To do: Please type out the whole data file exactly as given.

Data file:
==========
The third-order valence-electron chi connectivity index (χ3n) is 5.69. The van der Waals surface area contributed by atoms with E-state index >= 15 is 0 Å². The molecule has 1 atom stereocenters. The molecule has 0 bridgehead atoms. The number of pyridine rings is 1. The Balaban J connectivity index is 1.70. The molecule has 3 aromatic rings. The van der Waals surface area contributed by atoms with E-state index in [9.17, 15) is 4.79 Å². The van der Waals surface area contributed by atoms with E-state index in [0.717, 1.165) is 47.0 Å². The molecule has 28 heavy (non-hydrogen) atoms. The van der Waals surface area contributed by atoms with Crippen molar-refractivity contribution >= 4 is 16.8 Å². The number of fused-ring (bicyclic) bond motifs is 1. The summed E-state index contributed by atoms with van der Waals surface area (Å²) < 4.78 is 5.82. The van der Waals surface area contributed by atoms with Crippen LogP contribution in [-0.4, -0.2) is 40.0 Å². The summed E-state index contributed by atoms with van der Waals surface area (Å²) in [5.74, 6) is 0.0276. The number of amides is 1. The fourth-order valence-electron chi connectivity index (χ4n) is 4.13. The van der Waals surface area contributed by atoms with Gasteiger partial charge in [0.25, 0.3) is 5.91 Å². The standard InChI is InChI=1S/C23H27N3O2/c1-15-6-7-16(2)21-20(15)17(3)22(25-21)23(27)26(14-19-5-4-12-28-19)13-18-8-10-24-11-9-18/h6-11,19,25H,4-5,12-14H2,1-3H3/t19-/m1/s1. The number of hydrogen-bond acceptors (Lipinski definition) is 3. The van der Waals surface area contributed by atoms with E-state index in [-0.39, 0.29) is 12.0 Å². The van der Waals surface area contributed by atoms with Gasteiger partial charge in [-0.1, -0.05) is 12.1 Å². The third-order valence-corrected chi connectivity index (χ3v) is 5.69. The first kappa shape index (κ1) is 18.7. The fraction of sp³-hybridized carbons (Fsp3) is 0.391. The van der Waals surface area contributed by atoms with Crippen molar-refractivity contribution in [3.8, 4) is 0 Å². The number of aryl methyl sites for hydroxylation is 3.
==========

The third-order valence-electron chi connectivity index (χ3n) is 5.69. The van der Waals surface area contributed by atoms with E-state index >= 15 is 0 Å². The molecule has 1 atom stereocenters. The molecule has 0 bridgehead atoms. The number of pyridine rings is 1. The Balaban J connectivity index is 1.70. The molecule has 3 aromatic rings. The van der Waals surface area contributed by atoms with E-state index in [9.17, 15) is 4.79 Å². The van der Waals surface area contributed by atoms with E-state index in [0.717, 1.165) is 47.0 Å². The molecule has 28 heavy (non-hydrogen) atoms. The van der Waals surface area contributed by atoms with Crippen molar-refractivity contribution >= 4 is 16.8 Å². The number of fused-ring (bicyclic) bond motifs is 1. The summed E-state index contributed by atoms with van der Waals surface area (Å²) < 4.78 is 5.82. The van der Waals surface area contributed by atoms with Crippen LogP contribution in [-0.4, -0.2) is 40.0 Å². The summed E-state index contributed by atoms with van der Waals surface area (Å²) in [5.74, 6) is 0.0276. The number of amides is 1. The fourth-order valence-electron chi connectivity index (χ4n) is 4.13. The van der Waals surface area contributed by atoms with Gasteiger partial charge in [0.25, 0.3) is 5.91 Å². The standard InChI is InChI=1S/C23H27N3O2/c1-15-6-7-16(2)21-20(15)17(3)22(25-21)23(27)26(14-19-5-4-12-28-19)13-18-8-10-24-11-9-18/h6-11,19,25H,4-5,12-14H2,1-3H3/t19-/m1/s1. The number of hydrogen-bond acceptors (Lipinski definition) is 3. The van der Waals surface area contributed by atoms with E-state index in [-0.39, 0.29) is 12.0 Å². The van der Waals surface area contributed by atoms with Gasteiger partial charge in [-0.1, -0.05) is 12.1 Å². The third-order valence-corrected chi connectivity index (χ3v) is 5.69. The first kappa shape index (κ1) is 18.7. The fraction of sp³-hybridized carbons (Fsp3) is 0.391. The van der Waals surface area contributed by atoms with Crippen molar-refractivity contribution in [3.8, 4) is 0 Å². The number of aryl methyl sites for hydroxylation is 3.